main image kree-breathing_potion


Classification: Extraterrestrial (Kree) medical technology

Creators: Kree medical specialists whose identities have not been revealed.

User/Dispensers: Medic Una (deceased), Medic Eine

User/Recipients: Captain Mar-Vell (deceased), Captain Tar-Rell

Aliases: None

First Appearance: Marvel Super-Heroes II#12 (December, 1967)

Powers/Abilities/Functions: The breathing potion is able to alter the bodies of members of the Kree species to enable them to breathe in atmospheres that are different enough from that of their homeworld, Hala, that Kree would be unable to breathe normally in them.

Limitations: The breathing potion can only enable Kree to breathe in un-Hala-like atmospheres for sixty Earth minutes at a time. There is no known way in which this time limit can be exceeded. It must be presumed that simply taking a larger dosage does not extend that time limit.


   In its pure form, the breathing potion is too concentrated to drink and must be diluted with water to be safe to use. Whatever harmful effects there might be to drinking pure breathing potion have not been revealed.

(Marvel Super-Heroes II#12) - As the Kree starship Helion approached the planet Earth, its commander, Colonel Yon-Rogg, ordered Captain Mar-Vell to get into his battle suit and to prepare for landing, stating that Medic Una would administer the breathing potion to him. Puzzled, Medic Una asked, "Only to Captain Mar-Vell, sir?? What about the rest of the landing party?" Mar-Vell then revealed to her that there would be no landing party because the colonel had ordered him to carry out the mission alone. When Una protested that it was against all standard practice, Mar-Vell urged her to be quiet, and the two of them whispered about how Yon-Rogg was trying to get Mar-Vell killed so that he could have (he thought) Una for himself. After ordering them to stop whispering in his presence, Colonel Yon-Rogg ordered Medic Una to have Captain Mar-Vell drink the breathing potion with no further delay as they were about to land. As Mar-Vell drank the potion, Yon-Rogg reminded him that, if he were forced to remove his protective helmet, that potion would allow him to breathe for sixty Earth minutes.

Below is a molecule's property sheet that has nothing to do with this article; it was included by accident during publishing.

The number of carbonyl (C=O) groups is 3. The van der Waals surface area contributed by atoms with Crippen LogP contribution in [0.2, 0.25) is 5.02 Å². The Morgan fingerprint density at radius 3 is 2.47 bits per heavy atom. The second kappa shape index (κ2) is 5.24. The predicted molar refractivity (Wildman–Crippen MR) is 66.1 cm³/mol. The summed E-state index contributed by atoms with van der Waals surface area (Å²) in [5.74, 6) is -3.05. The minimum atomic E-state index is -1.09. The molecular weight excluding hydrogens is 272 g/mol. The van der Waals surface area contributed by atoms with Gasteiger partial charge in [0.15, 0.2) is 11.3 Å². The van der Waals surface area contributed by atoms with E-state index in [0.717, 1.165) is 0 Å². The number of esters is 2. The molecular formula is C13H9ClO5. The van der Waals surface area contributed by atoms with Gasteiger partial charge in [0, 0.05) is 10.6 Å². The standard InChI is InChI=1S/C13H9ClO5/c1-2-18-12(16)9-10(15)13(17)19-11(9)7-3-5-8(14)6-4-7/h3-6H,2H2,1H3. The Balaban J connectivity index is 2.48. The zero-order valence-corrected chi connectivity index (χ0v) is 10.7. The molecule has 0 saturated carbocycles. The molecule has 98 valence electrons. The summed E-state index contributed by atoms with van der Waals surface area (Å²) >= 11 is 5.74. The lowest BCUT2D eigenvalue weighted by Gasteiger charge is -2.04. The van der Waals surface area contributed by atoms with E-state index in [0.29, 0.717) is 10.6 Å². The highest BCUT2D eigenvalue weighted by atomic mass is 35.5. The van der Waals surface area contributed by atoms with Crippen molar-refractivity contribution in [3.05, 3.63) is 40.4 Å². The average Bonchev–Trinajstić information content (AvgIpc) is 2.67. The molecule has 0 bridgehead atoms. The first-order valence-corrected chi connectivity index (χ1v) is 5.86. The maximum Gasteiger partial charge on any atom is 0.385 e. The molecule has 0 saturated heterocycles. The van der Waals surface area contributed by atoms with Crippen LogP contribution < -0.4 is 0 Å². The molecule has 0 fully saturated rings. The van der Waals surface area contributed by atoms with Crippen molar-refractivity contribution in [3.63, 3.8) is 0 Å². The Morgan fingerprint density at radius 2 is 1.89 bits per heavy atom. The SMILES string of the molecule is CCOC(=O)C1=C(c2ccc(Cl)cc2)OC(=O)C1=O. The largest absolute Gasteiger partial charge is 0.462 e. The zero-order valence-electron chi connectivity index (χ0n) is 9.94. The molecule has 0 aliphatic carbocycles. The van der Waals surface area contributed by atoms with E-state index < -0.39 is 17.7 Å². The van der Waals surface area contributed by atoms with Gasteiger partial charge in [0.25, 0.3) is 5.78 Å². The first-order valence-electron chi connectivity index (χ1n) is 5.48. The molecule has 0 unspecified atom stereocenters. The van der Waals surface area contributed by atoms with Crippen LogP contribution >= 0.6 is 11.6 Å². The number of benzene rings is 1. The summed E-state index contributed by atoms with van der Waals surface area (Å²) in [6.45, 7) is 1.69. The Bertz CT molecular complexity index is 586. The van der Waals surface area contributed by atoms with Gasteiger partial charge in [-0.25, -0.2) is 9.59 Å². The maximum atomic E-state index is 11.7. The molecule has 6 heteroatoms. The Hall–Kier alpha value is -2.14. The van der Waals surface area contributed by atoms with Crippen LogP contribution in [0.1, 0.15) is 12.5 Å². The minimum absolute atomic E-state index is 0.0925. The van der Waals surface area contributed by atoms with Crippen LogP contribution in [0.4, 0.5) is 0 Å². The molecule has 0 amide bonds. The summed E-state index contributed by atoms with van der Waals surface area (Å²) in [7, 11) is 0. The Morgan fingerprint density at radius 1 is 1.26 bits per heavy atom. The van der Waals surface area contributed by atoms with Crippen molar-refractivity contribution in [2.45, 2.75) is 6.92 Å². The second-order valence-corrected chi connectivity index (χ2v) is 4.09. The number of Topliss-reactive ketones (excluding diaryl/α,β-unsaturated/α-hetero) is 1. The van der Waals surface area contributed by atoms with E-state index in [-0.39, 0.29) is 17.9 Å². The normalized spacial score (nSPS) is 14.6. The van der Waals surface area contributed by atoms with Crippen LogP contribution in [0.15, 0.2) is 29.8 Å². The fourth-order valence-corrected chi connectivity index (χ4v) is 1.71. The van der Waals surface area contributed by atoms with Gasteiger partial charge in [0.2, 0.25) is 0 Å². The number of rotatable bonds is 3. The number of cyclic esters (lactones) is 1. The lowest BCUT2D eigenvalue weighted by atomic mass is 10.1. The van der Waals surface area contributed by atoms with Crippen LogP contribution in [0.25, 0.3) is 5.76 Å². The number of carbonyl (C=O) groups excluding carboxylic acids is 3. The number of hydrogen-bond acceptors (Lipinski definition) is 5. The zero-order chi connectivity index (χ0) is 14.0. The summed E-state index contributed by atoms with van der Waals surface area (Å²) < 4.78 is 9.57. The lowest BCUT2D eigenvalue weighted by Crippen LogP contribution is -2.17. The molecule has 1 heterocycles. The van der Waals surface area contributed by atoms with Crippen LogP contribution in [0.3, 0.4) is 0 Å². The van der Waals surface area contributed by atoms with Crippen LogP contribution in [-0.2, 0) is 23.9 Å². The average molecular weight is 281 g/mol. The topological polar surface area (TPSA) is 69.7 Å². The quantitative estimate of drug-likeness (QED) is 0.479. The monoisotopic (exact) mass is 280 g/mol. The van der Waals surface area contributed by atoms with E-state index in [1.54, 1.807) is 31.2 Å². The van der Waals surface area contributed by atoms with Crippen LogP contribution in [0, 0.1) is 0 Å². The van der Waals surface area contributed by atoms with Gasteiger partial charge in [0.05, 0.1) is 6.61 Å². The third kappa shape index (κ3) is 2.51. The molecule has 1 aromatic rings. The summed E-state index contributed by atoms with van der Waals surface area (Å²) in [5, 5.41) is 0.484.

Hidden by its Aura of Negativism, the Kree starship landed on Earth where Mar-Vell used his air-jet belt to exit the ship. Standing upon Earth, Mar-Vell thought to himself about how, when not wearing his protective helmet and battle suit, his strength would decrease in exact proportion to the time he was exposed to Earth's atmosphere. After some mishaps, Mar-Vell put on the simulated Earth clothes he had brought with him, encountered a truck driver who was willing to give a hitch-hiker a lift to the next town, and used the American currency that he had been given to rent a room in a hotel where he signed in as "C. Marvel." As soon as Mar-Vell was in his room, Yon-Rogg had a wrist monitor transferred to his wrist, and seconds later Mar-Vell received a signal from the Imperial Minister on the home planet itself. Once the brief message had ended, the breathing potion ran out and Mar-Vell, unable to breathe, had to put on his helmet.